|I... am... happy!!! Yay!!!|
Back at the language school, with less than two hours to go before my first interactions with the kiddies, I was informed by my boss that the shoelace-like substance in my bun was in fact, pork. My boss, to his credit, managed to stifle his laughter as he explained to the long term vegetarian that Thai people are not especially fond of plain things and often put meat in the center of the bun to add a little flavour.
Craig, who was also in the office, listened to our conversation with a smirk on his face and kindly offered to take me out to dinner to P’roons. He knew the owners there and was sure they could cook me something delicious and pork free. Craig's favor meant the world to me. Knowing where my next meal was coming from enabled me to ignore the gnawing ache of hunger that was eating away at my stomach's burnt-out remains, and focus on the lesson I was about to observe. I was thankful for the noise from the arriving students drifting up the stairs, because it just managed to override the hungry, looping growls from my stomach.
We quickly headed downstairs to greet the students. There were 5 of us teaching at the language school, Craig, Ira, Bonnie, Jamie (fellow Canadian!) and I. I was supposed to be taking over my boss's class so he could focus more on management duties.
We stepped out of the office and into the heat wave of the hallway. I knew I was only observing today, but I was still nervous to meet my future students. When I get nervous, I become a middle aged construction worker, I begin to sweat and fart uncontrollably. I also get sudden and undeniable urges to poo. I figure this is my body’s way of removing me from a situation that my brain has deemed too stressful. However, the spicy gruel of this morning’s breakfast thwarted my body's carefully constructed plan because I was pretty sure that I had already let go of everything that was (or had ever been) inside me. So, even when my brain tried to tell me I needed to poo, I could over ride this order, secure in the knowledge that my stomach’s contents had been effectively evacuated this morning.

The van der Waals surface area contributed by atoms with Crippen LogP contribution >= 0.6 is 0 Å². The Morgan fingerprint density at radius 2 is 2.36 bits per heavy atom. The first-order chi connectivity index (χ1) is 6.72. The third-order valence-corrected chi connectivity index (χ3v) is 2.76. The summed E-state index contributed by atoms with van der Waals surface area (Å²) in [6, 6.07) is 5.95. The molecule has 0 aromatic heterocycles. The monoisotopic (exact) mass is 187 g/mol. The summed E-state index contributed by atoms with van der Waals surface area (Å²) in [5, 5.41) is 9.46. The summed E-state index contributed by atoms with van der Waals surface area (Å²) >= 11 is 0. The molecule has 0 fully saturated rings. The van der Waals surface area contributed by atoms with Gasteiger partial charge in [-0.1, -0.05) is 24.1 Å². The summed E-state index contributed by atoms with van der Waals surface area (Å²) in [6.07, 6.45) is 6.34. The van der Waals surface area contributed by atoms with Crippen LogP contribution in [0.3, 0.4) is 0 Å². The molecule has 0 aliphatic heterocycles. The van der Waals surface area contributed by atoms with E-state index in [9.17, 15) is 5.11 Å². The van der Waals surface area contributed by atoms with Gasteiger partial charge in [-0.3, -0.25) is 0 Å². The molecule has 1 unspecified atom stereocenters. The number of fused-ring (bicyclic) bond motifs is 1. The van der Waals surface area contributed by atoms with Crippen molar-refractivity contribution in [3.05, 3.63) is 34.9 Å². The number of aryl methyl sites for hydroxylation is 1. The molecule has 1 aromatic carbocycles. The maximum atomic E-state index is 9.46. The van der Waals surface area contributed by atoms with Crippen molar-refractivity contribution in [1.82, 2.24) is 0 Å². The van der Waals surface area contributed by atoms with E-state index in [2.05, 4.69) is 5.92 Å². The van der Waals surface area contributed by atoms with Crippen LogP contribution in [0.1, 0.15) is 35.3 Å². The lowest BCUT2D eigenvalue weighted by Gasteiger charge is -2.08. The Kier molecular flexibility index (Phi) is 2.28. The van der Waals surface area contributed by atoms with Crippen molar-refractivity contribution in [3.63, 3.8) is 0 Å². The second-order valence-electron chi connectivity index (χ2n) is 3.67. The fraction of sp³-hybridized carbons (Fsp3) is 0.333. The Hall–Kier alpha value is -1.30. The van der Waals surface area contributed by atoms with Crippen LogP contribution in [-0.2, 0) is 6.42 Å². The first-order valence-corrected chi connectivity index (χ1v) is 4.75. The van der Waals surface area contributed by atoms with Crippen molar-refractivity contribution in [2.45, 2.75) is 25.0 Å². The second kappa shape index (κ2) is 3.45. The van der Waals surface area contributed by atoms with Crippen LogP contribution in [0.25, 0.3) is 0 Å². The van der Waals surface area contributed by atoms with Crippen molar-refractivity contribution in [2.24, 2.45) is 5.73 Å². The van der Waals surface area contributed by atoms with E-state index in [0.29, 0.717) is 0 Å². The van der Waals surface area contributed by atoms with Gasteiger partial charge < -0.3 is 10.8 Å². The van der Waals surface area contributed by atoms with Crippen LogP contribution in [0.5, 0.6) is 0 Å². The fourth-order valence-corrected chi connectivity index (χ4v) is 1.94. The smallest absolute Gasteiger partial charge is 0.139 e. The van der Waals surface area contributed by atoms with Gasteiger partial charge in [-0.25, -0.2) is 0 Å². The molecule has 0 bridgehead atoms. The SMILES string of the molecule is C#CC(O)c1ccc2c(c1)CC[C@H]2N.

We turned the corner in the staircase and there they were. About 40 students stopped dead from the games they were playing and stared up the stairwell. It took about 10 seconds before they erupted. They each began shouting their individual teacher’s name and gathered at the bottom of the stairs in a mob with hands outstretched. Ira was the first to dive into the fray. He received a group hug from about 5 students. Then he leaned back and face up at the ceiling he shouted “How are you?!” A sing song chorus of students shouted back, “ I am happy!! Yay!!!” Then things settled down, as the majority of students resumed their games and began watching cartoons on T.V again.
Two beautiful pre- teen girls approached me and shyly asked my name. “My name is Victoria.” “Ahhh,” they answered, “Wicdoria.” “What are your names?” I asked. “My name is Pim “ the young lady on the right answered. Then the on the left perked up and responded, “My name is Oum.” “Nice to meet you” I said. They chorused back at me “Nice to meet you too!” then they drifted off to the corner of the lobby, presumably to discuss if the new teacher had passed the test.
Just from looking around the lobby it was easy to tell that everyone has a distinctive teaching style. My boss and Jamie were the perfect mix of disciplinarian and clown. They goofed with the kids, playfully bopping the younger students on the bottom and picking them up and tossing them to the ceiling, while occasionally shouting at the older ones to stop roughhousing.
Ira was just a goofball. He was engaged in a wrestling match with four of the students and I could see his smile beaming from under the doggy pile. Craig was a mellow teacher, he was sitting on a bench with the older students watching T.V with them and sharing a snack that looked like long, yellow shoelaces. (I was getting concerned about this fascination with shoelaces and cuisine.) Bonnie was a comforting, motherly teacher. She sat down on the floor with the more relaxed little ones and I smiled as I saw one of them lean their head on her shoulder and the other put her hand on Bonnie’s knee.
Just then, my new boss paused the television and bellowed “Line up, Please!” All the students rushed to the staircase and lined up in front of their respective teachers. Game on.